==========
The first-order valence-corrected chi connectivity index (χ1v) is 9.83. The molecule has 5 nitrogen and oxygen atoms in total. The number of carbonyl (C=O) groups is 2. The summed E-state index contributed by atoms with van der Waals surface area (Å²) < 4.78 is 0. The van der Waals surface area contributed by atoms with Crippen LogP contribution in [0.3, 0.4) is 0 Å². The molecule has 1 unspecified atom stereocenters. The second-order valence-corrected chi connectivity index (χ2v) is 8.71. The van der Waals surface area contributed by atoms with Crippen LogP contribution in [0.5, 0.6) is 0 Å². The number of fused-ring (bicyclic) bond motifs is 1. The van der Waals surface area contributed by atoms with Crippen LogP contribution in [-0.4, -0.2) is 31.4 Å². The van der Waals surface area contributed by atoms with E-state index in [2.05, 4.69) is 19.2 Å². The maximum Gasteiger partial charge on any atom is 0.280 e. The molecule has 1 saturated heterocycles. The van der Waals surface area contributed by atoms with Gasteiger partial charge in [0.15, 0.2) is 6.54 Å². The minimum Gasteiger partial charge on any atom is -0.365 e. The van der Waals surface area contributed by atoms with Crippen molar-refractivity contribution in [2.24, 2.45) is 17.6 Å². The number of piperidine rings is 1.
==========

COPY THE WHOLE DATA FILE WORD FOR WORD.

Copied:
The first-order valence-corrected chi connectivity index (χ1v) is 9.83. The molecule has 5 nitrogen and oxygen atoms in total. The number of carbonyl (C=O) groups is 2. The summed E-state index contributed by atoms with van der Waals surface area (Å²) < 4.78 is 0. The van der Waals surface area contributed by atoms with Crippen LogP contribution in [0.3, 0.4) is 0 Å². The molecule has 1 unspecified atom stereocenters. The second-order valence-corrected chi connectivity index (χ2v) is 8.71. The van der Waals surface area contributed by atoms with Crippen LogP contribution in [0.5, 0.6) is 0 Å². The number of fused-ring (bicyclic) bond motifs is 1. The van der Waals surface area contributed by atoms with Crippen LogP contribution in [-0.4, -0.2) is 31.4 Å². The van der Waals surface area contributed by atoms with E-state index in [2.05, 4.69) is 19.2 Å². The maximum Gasteiger partial charge on any atom is 0.280 e. The molecule has 1 saturated heterocycles. The van der Waals surface area contributed by atoms with Gasteiger partial charge in [0.15, 0.2) is 6.54 Å². The minimum Gasteiger partial charge on any atom is -0.365 e. The van der Waals surface area contributed by atoms with Crippen molar-refractivity contribution in [2.24, 2.45) is 17.6 Å². The number of piperidine rings is 1.